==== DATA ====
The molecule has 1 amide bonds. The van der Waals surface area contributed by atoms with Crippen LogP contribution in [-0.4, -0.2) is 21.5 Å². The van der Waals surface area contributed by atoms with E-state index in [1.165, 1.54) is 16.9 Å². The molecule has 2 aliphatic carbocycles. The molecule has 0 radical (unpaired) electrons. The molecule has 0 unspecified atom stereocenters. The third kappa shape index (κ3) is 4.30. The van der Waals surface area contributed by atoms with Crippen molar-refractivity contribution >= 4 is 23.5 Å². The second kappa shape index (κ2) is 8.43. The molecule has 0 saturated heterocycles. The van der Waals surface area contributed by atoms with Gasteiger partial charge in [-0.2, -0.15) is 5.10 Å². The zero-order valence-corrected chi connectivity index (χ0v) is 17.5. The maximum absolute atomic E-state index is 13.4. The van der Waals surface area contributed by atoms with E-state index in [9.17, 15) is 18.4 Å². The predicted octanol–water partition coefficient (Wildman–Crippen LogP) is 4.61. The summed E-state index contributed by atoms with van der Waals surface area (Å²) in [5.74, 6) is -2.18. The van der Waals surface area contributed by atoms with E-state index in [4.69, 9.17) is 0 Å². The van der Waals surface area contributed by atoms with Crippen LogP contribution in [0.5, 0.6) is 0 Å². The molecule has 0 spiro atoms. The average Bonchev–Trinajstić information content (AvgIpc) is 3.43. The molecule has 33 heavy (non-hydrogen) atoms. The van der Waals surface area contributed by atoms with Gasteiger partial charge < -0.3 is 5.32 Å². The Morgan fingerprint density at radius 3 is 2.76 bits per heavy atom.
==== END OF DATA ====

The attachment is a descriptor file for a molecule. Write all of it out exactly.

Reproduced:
The molecule has 1 amide bonds. The van der Waals surface area contributed by atoms with Crippen LogP contribution in [-0.4, -0.2) is 21.5 Å². The van der Waals surface area contributed by atoms with E-state index in [1.165, 1.54) is 16.9 Å². The molecule has 2 aliphatic carbocycles. The molecule has 0 radical (unpaired) electrons. The molecule has 0 unspecified atom stereocenters. The third kappa shape index (κ3) is 4.30. The van der Waals surface area contributed by atoms with Crippen molar-refractivity contribution >= 4 is 23.5 Å². The second kappa shape index (κ2) is 8.43. The molecule has 0 saturated heterocycles. The van der Waals surface area contributed by atoms with Gasteiger partial charge in [-0.2, -0.15) is 5.10 Å². The zero-order valence-corrected chi connectivity index (χ0v) is 17.5. The maximum absolute atomic E-state index is 13.4. The van der Waals surface area contributed by atoms with E-state index in [9.17, 15) is 18.4 Å². The predicted octanol–water partition coefficient (Wildman–Crippen LogP) is 4.61. The summed E-state index contributed by atoms with van der Waals surface area (Å²) in [5.74, 6) is -2.18. The van der Waals surface area contributed by atoms with E-state index in [4.69, 9.17) is 0 Å². The van der Waals surface area contributed by atoms with Crippen LogP contribution in [0.5, 0.6) is 0 Å². The molecule has 0 spiro atoms. The average Bonchev–Trinajstić information content (AvgIpc) is 3.43. The molecule has 33 heavy (non-hydrogen) atoms. The van der Waals surface area contributed by atoms with Gasteiger partial charge < -0.3 is 5.32 Å². The Morgan fingerprint density at radius 3 is 2.76 bits per heavy atom.